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Tag: WCW

Pro Wrestling Star and MMA Fighter Sean O’Haire Dead at 43 [UPDATED]


(O’Haire as a WCW rookie in 2000.)

The pro-wrestler, MMA fighter, and kickboxer known as Sean O’Haire (real name Sean Christopher Haire) died Monday at his home in Spartanburg, South Carolina, at the age of 43. A cause of death has not been announced yet. Update, via TMZ: “According to local police, O’Haire committed suicide. He was found in his bedroom beside his bed, with a red rope tied around his neck and connected to the bedpost. His body was discovered by his father, who then called 911.”

A native of Hilton Head Island, O’Haire was a lifelong student of the martial arts, who competed in Toughman competitions and boxing matches during the 1990s. He also wrestled briefly on the independent circuit, and owned a gym on Hilton Head called Breakthrough Fitness Center before making his mark in professional wrestling.

O’Haire made his WCW debut in June 2000, winning a tag team match with Mark Jindrak, and went on to win three WCW World Tag Team Championships; he was also named the 2000 “Rookie of the Year” by the Wrestling Observer. O’Haire began performing in the WWE in 2001 — following the WWE’s purchase of WCW — and appeared regularly through 2003 as his “devil’s advocate” persona.

After officially parting ways with the WWE in 2004, O’Haire made a successful transition into MMA with a guillotine choke win against Tony Towers, and went on to compile a 4-2 record in MMA, with appearances in Rumble on the Rock, Hero’s, and PRIDE. O’Haire also went 0-4 as a kickboxer in K-1, suffering knockout losses to the likes of Gary Goodridge and Musashi. O’Haire’s knockout win against Frankie Parkman at a Champions Quest MMA event in December 2007 was the last time he fought professionally.

Since then, O’Haire has owned a barbershop in Hilton Head and was recently working as personal trainer at Exzel Fitness in Spartanburg. According to an obituary on Tributes.com, a Celebration of Life visitation will be held 1:00-3:00 p.m. Saturday, September 13th, 2014, at his home at 510 Hampton Drive, Spartanburg, SC 29306.

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Renaming ‘The Four Horsewomen’: Six Pro-Wrestling Stables That Better Describe the Group


(The Iconic Four Horsewomen: Ronda Rousey [not pictured], Three Other Chicks, and King Kong Bundy in a dress. Photo courtesy of TitoCouture.com)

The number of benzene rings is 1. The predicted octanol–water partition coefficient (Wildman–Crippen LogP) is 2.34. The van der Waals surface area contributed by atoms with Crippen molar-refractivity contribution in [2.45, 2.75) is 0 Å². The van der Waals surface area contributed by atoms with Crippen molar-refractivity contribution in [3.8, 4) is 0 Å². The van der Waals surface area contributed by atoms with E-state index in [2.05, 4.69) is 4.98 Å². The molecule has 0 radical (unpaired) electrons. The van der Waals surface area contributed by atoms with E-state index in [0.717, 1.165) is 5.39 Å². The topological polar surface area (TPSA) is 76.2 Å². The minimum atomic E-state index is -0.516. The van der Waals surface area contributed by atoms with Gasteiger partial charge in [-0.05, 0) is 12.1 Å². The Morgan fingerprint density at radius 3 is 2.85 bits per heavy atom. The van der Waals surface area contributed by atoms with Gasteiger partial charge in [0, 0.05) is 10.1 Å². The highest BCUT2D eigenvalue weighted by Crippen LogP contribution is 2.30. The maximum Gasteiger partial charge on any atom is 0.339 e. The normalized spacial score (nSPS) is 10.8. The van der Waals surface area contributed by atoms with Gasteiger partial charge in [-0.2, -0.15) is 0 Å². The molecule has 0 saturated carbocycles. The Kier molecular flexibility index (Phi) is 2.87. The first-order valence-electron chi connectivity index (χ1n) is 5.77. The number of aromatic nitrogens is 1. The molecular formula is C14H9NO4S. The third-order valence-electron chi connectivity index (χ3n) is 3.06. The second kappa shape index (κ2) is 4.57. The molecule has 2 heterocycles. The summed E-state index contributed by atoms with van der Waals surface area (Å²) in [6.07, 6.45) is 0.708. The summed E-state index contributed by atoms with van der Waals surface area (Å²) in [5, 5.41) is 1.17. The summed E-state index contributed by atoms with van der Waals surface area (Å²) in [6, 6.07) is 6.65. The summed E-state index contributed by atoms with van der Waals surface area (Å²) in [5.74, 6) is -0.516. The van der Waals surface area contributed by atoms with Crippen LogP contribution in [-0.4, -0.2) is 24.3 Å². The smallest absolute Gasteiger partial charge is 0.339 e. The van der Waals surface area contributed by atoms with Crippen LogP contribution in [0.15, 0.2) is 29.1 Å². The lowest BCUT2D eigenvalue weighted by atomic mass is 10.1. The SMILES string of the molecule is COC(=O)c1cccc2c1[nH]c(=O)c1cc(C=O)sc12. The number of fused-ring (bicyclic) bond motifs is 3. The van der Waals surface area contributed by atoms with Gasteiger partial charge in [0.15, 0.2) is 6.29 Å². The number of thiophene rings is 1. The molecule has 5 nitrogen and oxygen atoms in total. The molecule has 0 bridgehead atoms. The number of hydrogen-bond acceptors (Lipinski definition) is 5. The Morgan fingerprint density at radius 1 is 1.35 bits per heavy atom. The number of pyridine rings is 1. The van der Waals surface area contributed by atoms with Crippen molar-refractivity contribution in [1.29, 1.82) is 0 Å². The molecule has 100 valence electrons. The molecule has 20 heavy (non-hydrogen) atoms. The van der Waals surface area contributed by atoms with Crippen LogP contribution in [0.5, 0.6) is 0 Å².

By Seth Falvo

“If you’re gonna take a baseball bat to a Horseman, finish the job! Because there’s one rule of gang fighting. See, we are the original gang and we’re the most vicious in all of professional wrestling history. They send one of yours to the hospital, you send two of theirs to the morgue.”

Arn Anderson, Horseman. August 5, 1996.

Those four sentences do more than anyone else could possibly hope to do in order to establish why “The Four Horsewomen” are anything but. On Saturday night, Horsewoman Shayna Baszler had the opportunity to get revenge on Bethe Correia, the fighter who outpointed Horsewoman Jessamyn Duke at UFC 172 and proceeded to downright ether the stable during her victory celebration. Not to ruin the outcome, but let’s just say that The Four Horsewomen now have to send four of Bethe’s friends to the morgue if they’re still trying to push that angle.

That the legendary Four Horsemen never feuded with nobodies like Hardbody Harrison — and sure as hell never jobbed to sub-.500 fighters — is completely besides the point. “The Four Horsewomen” have become such a tired joke that even mocking people who criticize how loosely they resemble The Four Horsemen on your social media accounts is completely worn out. Since we’re all in agreement that they need a new name, let’s look to some professional wrestling stables who The Four Horsewomen have resembled far more closely. Here are six that fit the description…

The Wyatt Family


A backwoods cult that’s gotten tremendously over with professional wrestling fans, despite accomplishing very little of note.
Why it works: Both factions are led by a compelling, charismatic eccentric.
Why it doesn’t: No offense to Bray Wyatt, but Ronda Rousey has accomplished far, far too much for this comparison to work.

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The 15 Worst Pro Wrestling Gimmick Costumes


(Nothing says “tough guy” like fake muscles and a landing strip.)

By Shep Ramsey

Ah, professional wrestling. You blaze into our lives when MMA fails us, reminding everyone that sometimes, it’s totally okay to put on ridiculous matches with absurd stipulations and objectify women.

On second thought, we can’t even tell the difference between you both.

At least wrestling allows us to tune in and out, without the pressure of having to watch every single event. The reason we love pro wrestling so much is because, like David Wooderson says about high school girls in Dazed & Confused, we get older and they stay the same age.

If anything, pro wrestling has become more mature than its fanbase, despite the WWE’s PG-rating. One thing we have to deal with less are the bad costumes — painted-on gimmicks that were never going to work, no matter how hard they were forced down our throats.

Here are 15 of the most senseless and detestable costumes inflicted upon some good wrestlers, and some really bad ones.

15. The Goon

Guys like Tie Domi and Bob Probert were NHL sluggers in the mid-1990s, so maybe that explains The Goon’s odd inclusion into the world of pro wrestling. It would have been cool if this guy came to the ring in actual skates, instead of those platform boots that are mostly favored by goth teenagers and drag queens these days.

14. Rocky Maivia

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